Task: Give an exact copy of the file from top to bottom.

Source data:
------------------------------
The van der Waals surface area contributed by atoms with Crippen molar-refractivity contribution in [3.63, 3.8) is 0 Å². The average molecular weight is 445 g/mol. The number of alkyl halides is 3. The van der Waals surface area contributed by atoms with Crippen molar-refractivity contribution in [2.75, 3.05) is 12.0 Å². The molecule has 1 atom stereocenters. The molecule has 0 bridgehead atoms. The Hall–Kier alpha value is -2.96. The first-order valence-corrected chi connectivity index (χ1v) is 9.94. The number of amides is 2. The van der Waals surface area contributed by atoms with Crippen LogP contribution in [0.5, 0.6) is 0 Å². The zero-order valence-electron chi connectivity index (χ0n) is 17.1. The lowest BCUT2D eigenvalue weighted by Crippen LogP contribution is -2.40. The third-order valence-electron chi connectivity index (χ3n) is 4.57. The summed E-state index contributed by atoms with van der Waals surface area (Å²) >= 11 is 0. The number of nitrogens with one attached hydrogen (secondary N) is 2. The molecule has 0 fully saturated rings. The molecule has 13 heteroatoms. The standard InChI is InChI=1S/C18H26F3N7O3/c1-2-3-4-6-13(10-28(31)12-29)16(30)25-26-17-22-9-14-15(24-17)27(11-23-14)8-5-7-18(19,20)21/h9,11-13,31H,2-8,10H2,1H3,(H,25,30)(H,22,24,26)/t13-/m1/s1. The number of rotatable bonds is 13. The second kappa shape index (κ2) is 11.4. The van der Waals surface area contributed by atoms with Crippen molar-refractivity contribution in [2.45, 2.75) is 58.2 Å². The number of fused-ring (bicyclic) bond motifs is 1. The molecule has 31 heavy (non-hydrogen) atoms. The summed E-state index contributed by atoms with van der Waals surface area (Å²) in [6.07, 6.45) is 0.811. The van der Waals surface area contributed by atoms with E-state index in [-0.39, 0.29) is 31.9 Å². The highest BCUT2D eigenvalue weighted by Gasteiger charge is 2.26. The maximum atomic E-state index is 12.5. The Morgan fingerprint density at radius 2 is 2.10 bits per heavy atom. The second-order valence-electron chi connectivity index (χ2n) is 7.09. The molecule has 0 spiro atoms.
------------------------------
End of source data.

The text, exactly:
The van der Waals surface area contributed by atoms with Crippen molar-refractivity contribution in [3.63, 3.8) is 0 Å². The average molecular weight is 445 g/mol. The number of alkyl halides is 3. The van der Waals surface area contributed by atoms with Crippen molar-refractivity contribution in [2.75, 3.05) is 12.0 Å². The molecule has 1 atom stereocenters. The molecule has 0 bridgehead atoms. The Hall–Kier alpha value is -2.96. The first-order valence-corrected chi connectivity index (χ1v) is 9.94. The number of amides is 2. The van der Waals surface area contributed by atoms with Crippen LogP contribution in [0.5, 0.6) is 0 Å². The zero-order valence-electron chi connectivity index (χ0n) is 17.1. The lowest BCUT2D eigenvalue weighted by Crippen LogP contribution is -2.40. The third-order valence-electron chi connectivity index (χ3n) is 4.57. The summed E-state index contributed by atoms with van der Waals surface area (Å²) >= 11 is 0. The number of nitrogens with one attached hydrogen (secondary N) is 2. The molecule has 0 fully saturated rings. The molecule has 13 heteroatoms. The standard InChI is InChI=1S/C18H26F3N7O3/c1-2-3-4-6-13(10-28(31)12-29)16(30)25-26-17-22-9-14-15(24-17)27(11-23-14)8-5-7-18(19,20)21/h9,11-13,31H,2-8,10H2,1H3,(H,25,30)(H,22,24,26)/t13-/m1/s1. The number of rotatable bonds is 13. The second kappa shape index (κ2) is 11.4. The van der Waals surface area contributed by atoms with Crippen molar-refractivity contribution in [2.45, 2.75) is 58.2 Å². The number of fused-ring (bicyclic) bond motifs is 1. The molecule has 31 heavy (non-hydrogen) atoms. The summed E-state index contributed by atoms with van der Waals surface area (Å²) in [6.07, 6.45) is 0.811. The van der Waals surface area contributed by atoms with E-state index in [-0.39, 0.29) is 31.9 Å². The highest BCUT2D eigenvalue weighted by Gasteiger charge is 2.26. The maximum atomic E-state index is 12.5. The Morgan fingerprint density at radius 2 is 2.10 bits per heavy atom. The second-order valence-electron chi connectivity index (χ2n) is 7.09. The molecule has 0 spiro atoms.